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Halifax Is Given Honorary Degree

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VISCOUNT DONS ACADEMIC ROBES: Viscount Halifax, British ambassador to the United States, who was the speaker for the annual Honors Convocation held this morning in Hill Auditorium, was assisted into his academic robes in an anteroom, preceding the convocation, while R. Spencer Bishop (center), member of the University board of regents, and Joseph A. Bursley (right), dean of students, look on. The ambassador was awarded an honorary degree by the University.

Halifax Is Given Honorary Degree

The honorary degree of Doctor of Laws was conferred by the University Board of Regents upon Edward Frederick Lindley Wood, third Viscount Halifax, and British Ambassador to the United States, who spoke at the Annual Honors Convocation at 11 o’clock this morning in Hill Auditorium.

The citation, written by Dr. John G. Winter, chairman of the Latin department, pointed out that Viscount Halifax has “consistently shown wide knowledge of public affairs and penetrating wisdom in administering the complicated tasks entrusted to his care," he expresses and applies the principles of liberal democracy, and he "strengthens the bonds of mutual understanding and goodwill between the Allied Nations to guarantee the basis of enduring peace.”

A three-point program for the surety of peace after World War II was offered by Viscount Halifax in his address.

In a plea against relying on good intentions alone in drafting peace plans, the basis of the mistakes made following the Armistice in 1918, Viscount Halifax appealed for: a joint agreement on the pattern for future peace; an international viewpoint toward trade, currency, stabilization, communication and other matters; and for the same patience to the work of peace .which we are giving today to the tasks of war.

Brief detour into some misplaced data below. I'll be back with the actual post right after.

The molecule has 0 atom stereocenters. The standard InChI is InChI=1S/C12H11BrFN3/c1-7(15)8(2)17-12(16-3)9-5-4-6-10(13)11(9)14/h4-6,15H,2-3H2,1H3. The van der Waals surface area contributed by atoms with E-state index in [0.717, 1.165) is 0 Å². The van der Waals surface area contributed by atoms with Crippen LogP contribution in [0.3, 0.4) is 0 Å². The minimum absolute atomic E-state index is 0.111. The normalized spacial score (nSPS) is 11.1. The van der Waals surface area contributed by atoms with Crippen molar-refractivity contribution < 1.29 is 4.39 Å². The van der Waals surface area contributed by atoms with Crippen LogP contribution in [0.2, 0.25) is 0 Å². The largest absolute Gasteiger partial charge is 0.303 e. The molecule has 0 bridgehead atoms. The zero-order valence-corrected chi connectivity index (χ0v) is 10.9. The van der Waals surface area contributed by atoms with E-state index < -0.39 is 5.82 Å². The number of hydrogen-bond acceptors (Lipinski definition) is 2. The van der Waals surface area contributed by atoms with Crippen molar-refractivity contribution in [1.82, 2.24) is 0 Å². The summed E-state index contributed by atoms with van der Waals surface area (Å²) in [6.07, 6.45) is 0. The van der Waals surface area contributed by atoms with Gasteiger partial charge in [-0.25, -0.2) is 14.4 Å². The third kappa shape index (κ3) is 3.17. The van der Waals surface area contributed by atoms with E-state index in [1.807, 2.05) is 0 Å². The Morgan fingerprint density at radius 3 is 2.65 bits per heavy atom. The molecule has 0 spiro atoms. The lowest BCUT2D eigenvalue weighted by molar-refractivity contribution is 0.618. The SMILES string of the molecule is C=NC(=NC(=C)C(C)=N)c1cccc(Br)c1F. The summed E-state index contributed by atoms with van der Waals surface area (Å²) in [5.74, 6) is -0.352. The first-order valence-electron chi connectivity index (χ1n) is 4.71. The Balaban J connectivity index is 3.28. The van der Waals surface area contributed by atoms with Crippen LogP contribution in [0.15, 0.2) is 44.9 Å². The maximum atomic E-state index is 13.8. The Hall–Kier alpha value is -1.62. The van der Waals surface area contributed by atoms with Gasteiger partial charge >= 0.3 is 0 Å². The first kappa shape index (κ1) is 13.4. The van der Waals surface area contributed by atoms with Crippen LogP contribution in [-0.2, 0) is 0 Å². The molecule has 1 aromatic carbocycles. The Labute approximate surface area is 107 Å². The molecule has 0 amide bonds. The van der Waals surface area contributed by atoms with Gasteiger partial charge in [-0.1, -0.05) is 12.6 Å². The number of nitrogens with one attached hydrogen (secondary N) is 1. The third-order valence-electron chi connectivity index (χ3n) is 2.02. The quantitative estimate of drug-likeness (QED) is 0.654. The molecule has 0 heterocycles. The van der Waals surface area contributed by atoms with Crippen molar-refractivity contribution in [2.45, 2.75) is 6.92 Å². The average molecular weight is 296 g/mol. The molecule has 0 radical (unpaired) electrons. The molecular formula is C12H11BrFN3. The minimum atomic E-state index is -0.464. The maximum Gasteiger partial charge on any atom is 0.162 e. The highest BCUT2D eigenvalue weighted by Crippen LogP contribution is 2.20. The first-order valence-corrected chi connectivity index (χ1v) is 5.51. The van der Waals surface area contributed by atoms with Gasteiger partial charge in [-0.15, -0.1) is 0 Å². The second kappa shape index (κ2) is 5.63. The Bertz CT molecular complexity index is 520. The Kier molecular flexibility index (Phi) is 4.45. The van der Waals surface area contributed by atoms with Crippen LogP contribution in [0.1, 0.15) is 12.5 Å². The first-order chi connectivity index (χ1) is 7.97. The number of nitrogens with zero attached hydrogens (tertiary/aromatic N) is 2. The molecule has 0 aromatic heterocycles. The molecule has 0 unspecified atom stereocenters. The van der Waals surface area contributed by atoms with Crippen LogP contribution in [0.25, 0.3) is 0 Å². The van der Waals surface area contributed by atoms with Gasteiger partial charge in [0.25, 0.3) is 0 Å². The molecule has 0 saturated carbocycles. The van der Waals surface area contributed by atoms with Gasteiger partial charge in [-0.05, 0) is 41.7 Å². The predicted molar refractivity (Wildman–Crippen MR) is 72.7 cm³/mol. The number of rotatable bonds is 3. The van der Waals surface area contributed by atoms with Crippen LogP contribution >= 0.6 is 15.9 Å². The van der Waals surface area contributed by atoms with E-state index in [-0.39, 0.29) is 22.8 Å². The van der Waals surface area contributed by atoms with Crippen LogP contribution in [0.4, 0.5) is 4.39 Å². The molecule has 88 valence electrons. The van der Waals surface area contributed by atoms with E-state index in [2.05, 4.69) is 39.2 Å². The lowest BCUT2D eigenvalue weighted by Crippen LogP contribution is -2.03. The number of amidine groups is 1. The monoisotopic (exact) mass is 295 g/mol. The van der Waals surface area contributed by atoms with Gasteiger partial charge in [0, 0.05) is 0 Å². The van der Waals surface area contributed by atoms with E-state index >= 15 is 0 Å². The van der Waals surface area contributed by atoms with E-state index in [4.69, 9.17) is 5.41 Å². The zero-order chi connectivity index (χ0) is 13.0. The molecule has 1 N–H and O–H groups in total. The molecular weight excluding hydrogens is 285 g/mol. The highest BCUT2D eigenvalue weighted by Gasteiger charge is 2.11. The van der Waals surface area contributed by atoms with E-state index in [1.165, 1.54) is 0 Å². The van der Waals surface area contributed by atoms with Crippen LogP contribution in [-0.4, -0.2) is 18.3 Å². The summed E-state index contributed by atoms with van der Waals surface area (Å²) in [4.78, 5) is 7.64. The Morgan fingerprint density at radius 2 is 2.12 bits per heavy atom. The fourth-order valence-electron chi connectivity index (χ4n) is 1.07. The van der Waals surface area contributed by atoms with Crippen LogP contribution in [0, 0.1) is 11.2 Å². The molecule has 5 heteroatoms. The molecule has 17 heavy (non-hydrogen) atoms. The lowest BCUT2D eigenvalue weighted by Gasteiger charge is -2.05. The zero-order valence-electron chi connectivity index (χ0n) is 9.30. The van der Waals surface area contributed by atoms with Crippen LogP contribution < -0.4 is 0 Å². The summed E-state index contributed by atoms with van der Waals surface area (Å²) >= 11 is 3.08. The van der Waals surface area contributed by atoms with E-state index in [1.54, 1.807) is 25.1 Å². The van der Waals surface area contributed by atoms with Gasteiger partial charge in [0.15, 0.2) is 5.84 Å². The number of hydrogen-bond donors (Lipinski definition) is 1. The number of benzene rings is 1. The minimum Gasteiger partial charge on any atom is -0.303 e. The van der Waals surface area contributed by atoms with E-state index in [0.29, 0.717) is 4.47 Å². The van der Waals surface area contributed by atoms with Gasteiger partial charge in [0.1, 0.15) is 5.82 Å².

Refering to the problems of economics, he said, “We may find it difficult to handle them on an international basis; to do so may in many respects require us to revolutionize our own thinking; but in a world that every year grows smaller, with every part more dependent on every other, we have no choice."

Bringing out that the making of peace is not merely the signing of names to documents, Viscount Halifax said that the personal demands which peace will make upon us will be different from the demands of war but that they will be just as necessary.

"There is no magic in victory which by itself will set the world to rights," said Viscount Halifax. “This is the second time in little more than a quarter of a century that we shall have had the same task and the same opportunity. Are we so sure that we shall rise to their measure today or tomorrow, where we so largely failed in 1919?

Warns Of Over-Confidence

He also warned against overconfidence in an imminent victory and declared that we shall still have reverses. "We should not be unduly elated by successes or allow them to persuade us that victory is already in our grasp,” he said. Nevertheless, he was confident that the dark days are over and that we shall ultimately have victory.